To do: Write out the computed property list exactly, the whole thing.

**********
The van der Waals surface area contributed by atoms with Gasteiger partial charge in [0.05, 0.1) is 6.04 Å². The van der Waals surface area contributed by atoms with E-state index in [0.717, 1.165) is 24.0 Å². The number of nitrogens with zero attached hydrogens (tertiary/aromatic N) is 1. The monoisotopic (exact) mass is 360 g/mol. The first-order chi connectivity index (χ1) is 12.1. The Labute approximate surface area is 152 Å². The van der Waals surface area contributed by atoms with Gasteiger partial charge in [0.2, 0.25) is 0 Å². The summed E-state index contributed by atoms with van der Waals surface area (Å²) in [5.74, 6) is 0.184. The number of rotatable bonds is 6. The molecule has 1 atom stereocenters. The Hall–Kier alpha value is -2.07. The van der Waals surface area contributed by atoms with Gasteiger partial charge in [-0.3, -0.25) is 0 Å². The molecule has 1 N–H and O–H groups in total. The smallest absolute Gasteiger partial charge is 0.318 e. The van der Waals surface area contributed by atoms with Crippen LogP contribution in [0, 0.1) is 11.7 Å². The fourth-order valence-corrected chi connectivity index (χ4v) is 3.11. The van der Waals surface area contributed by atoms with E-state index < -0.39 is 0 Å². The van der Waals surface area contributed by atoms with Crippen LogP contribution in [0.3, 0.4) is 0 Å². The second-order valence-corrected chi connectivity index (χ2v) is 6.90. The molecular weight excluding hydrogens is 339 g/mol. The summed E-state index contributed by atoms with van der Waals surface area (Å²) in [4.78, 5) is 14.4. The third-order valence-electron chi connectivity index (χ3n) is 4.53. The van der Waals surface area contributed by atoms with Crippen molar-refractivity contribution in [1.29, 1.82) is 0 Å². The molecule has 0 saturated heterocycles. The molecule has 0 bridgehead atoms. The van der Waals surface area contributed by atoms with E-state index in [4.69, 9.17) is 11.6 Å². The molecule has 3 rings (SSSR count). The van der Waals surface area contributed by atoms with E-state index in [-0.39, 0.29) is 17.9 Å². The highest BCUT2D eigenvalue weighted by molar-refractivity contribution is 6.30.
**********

The van der Waals surface area contributed by atoms with Gasteiger partial charge in [0.05, 0.1) is 6.04 Å². The van der Waals surface area contributed by atoms with E-state index in [0.717, 1.165) is 24.0 Å². The number of nitrogens with zero attached hydrogens (tertiary/aromatic N) is 1. The monoisotopic (exact) mass is 360 g/mol. The first-order chi connectivity index (χ1) is 12.1. The Labute approximate surface area is 152 Å². The van der Waals surface area contributed by atoms with Gasteiger partial charge in [0.2, 0.25) is 0 Å². The summed E-state index contributed by atoms with van der Waals surface area (Å²) in [5.74, 6) is 0.184. The number of rotatable bonds is 6. The molecule has 1 atom stereocenters. The Hall–Kier alpha value is -2.07. The van der Waals surface area contributed by atoms with Gasteiger partial charge in [-0.3, -0.25) is 0 Å². The molecule has 1 N–H and O–H groups in total. The smallest absolute Gasteiger partial charge is 0.318 e. The van der Waals surface area contributed by atoms with Crippen LogP contribution in [0, 0.1) is 11.7 Å². The fourth-order valence-corrected chi connectivity index (χ4v) is 3.11. The van der Waals surface area contributed by atoms with E-state index < -0.39 is 0 Å². The van der Waals surface area contributed by atoms with Crippen LogP contribution in [0.3, 0.4) is 0 Å². The second-order valence-corrected chi connectivity index (χ2v) is 6.90. The molecular weight excluding hydrogens is 339 g/mol. The summed E-state index contributed by atoms with van der Waals surface area (Å²) in [4.78, 5) is 14.4. The third-order valence-electron chi connectivity index (χ3n) is 4.53. The van der Waals surface area contributed by atoms with Crippen molar-refractivity contribution in [1.29, 1.82) is 0 Å². The molecule has 0 saturated heterocycles. The molecule has 0 bridgehead atoms. The van der Waals surface area contributed by atoms with E-state index in [4.69, 9.17) is 11.6 Å². The molecule has 3 rings (SSSR count). The van der Waals surface area contributed by atoms with E-state index in [-0.39, 0.29) is 17.9 Å². The highest BCUT2D eigenvalue weighted by molar-refractivity contribution is 6.30.